Sources:
    (1) Smith, Barry D. “Principality.” Ed. David Noel Freedman, Allen C. Myers, and Astrid B. Beck. Eerdmans dictionary of the Bible 2000: 1084. Print.
    (2) Heidel, William Arthur. “Principality.” Ed. James Orr et al. The International Standard Bible Encyclopaedia 1915: 2454–2455. Print.
    (3) Piggin, F. Stuart. “Principalities and Powers.” Ed. Daniel J. Treier and Walter A. Elwell. Evangelical Dictionary of Theology 2017: 698–699. Print.
    Justinian of replied 3 weeks, 1 day ago 1 Member · 6 Replies
  • 6 Replies
  • Justinian of

    Organizer
    March 31, 2024 at 4:26 am

    What are Principalities in the context of Eastern Orthodox Christianity?

    • Justinian of

      Organizer
      March 31, 2024 at 4:27 am

      In Eastern Orthodox Christianity, Principalities are understood as one of the nine ranks of angels. They are believed to oversee groups of people, nations, and herald the execution of God’s will through the material world. Principalities are part of the third hierarchy of angels, which also includes Archangels and Angels, serving as messengers and executors of God’s divine ordinance to humanity and the universe.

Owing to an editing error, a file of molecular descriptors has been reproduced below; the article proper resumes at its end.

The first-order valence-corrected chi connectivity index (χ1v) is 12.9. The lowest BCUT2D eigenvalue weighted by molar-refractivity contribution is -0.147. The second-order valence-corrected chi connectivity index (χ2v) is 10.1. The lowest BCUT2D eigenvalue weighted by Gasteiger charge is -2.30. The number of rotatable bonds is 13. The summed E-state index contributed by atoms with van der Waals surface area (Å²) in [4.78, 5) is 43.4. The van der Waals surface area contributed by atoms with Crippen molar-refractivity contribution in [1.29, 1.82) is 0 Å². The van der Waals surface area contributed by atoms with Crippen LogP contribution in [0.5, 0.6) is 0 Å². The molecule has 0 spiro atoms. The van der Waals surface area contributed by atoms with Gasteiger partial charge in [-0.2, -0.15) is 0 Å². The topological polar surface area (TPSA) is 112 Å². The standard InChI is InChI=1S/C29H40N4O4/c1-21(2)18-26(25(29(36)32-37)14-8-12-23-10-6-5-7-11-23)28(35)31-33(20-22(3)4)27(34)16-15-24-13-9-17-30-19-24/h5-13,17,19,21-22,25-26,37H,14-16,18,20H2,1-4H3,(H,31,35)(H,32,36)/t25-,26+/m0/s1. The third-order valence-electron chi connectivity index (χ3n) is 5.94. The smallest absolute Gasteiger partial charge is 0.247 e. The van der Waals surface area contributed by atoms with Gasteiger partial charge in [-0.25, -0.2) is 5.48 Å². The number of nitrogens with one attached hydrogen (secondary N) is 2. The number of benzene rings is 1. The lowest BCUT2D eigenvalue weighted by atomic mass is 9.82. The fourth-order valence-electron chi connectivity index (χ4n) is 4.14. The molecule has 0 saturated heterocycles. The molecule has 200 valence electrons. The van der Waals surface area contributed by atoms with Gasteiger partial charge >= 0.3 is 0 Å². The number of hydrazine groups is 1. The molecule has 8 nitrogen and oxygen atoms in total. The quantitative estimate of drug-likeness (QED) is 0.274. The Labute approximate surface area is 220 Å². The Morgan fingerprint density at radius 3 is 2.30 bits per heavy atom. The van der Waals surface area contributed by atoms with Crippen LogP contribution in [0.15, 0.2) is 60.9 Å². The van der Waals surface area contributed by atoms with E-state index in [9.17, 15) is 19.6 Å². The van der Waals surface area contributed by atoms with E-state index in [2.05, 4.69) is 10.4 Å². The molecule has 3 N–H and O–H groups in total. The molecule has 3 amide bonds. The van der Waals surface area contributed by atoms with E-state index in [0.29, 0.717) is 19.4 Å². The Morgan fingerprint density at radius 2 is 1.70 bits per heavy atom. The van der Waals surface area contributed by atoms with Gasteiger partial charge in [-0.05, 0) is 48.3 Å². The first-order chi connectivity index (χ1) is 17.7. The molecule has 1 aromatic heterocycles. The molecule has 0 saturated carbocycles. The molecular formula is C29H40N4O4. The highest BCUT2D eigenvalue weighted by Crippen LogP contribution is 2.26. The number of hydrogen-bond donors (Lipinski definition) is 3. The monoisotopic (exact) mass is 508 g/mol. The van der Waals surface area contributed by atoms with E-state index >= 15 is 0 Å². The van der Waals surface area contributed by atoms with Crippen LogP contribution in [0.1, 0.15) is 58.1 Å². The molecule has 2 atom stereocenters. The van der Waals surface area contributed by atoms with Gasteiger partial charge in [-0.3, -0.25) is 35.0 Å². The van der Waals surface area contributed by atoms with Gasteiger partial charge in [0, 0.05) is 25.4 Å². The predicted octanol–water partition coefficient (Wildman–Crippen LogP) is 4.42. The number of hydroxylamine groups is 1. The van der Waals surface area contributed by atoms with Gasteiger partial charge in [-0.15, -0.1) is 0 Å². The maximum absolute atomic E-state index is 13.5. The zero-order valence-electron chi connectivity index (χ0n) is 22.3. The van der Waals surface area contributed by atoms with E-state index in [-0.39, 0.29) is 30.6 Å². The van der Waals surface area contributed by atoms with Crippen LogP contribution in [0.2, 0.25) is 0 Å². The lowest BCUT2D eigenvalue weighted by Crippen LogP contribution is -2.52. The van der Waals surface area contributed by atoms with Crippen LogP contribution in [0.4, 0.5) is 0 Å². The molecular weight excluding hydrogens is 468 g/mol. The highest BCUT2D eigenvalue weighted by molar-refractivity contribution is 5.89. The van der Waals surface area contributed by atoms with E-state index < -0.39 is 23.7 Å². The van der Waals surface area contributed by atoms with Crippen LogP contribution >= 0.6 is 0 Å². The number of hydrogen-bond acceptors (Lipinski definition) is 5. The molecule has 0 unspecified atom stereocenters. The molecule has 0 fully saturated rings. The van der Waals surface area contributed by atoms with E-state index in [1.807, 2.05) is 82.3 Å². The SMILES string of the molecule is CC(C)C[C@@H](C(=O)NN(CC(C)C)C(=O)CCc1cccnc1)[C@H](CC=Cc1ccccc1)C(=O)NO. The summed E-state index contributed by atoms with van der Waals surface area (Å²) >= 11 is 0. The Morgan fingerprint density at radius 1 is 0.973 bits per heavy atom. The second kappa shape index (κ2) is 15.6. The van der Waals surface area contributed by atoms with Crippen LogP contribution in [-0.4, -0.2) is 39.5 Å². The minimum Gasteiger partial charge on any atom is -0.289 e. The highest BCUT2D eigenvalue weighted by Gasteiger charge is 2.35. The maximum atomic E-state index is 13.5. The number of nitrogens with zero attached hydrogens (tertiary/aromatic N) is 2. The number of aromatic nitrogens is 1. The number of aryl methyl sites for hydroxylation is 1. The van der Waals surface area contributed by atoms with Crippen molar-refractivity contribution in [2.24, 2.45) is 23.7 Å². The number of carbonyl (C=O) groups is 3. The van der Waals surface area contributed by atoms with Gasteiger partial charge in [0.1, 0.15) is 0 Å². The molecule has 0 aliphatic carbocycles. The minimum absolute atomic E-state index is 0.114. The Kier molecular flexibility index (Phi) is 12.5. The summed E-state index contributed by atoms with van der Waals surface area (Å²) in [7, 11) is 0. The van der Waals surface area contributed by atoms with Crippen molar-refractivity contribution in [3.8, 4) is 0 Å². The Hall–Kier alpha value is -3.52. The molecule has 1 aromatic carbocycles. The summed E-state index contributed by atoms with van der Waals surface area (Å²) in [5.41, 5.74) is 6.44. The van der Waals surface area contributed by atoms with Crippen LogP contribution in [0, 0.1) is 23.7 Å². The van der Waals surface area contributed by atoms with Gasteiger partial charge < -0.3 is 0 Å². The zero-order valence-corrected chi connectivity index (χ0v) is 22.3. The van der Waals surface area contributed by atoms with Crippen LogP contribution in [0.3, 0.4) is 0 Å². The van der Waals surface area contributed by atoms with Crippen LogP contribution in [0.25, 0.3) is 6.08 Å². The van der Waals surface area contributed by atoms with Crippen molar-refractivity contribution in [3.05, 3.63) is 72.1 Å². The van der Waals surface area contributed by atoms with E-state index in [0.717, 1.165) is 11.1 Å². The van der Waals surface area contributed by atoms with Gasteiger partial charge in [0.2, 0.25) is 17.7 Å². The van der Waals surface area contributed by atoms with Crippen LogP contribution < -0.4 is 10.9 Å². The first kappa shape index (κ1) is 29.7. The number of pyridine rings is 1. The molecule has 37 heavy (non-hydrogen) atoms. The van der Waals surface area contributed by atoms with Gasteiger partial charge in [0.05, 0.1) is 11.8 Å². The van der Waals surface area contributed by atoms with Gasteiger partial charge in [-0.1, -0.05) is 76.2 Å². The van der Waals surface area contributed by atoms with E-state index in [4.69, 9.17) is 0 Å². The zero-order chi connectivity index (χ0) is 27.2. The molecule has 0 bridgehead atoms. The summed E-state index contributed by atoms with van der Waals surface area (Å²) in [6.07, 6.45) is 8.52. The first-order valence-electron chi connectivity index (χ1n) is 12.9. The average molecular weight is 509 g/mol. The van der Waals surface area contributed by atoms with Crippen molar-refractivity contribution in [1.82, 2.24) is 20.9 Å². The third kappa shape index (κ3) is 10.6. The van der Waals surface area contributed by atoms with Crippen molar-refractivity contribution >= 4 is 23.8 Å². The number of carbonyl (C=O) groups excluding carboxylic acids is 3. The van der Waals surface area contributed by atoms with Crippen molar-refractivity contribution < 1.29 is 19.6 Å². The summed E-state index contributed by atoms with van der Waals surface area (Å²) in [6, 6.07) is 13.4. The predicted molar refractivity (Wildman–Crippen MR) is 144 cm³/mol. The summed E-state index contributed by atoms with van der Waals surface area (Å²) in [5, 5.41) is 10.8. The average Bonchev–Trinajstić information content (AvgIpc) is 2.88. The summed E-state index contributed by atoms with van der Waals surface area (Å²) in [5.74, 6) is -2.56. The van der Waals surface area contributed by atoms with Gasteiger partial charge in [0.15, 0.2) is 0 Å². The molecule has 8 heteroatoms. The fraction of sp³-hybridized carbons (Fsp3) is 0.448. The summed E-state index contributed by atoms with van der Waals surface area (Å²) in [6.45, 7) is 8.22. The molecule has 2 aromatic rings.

• Justinian of

    Organizer
    March 31, 2024 at 4:27 am

    How do Principalities differ from other angelic ranks?

    • Justinian of

      Organizer
      March 31, 2024 at 4:28 am

      Principalities are distinguished from other angelic ranks by their specific role and place in the celestial hierarchy. They are primarily involved with the order of the world and the governance of certain territories, under God’s command. This sets them apart from higher ranks like Seraphim, Cherubim, and Thrones, who are closer to God and serve different functions related to His divine presence and the maintenance of His throne.

  • Justinian of

    Organizer
    March 31, 2024 at 4:29 am

    Can humans interact with or pray to Principalities?

    • Justinian of

      Organizer
      March 31, 2024 at 4:30 am

      While Eastern Orthodox theology recognizes the presence and assistance of angels, including Principalities, in the lives of believers, direct interaction is more commonly understood in terms of prayerful invocation for protection and guidance rather than direct communication. The faithful may seek the intercessions of all angels, trusting in their role as God’s messengers and protectors.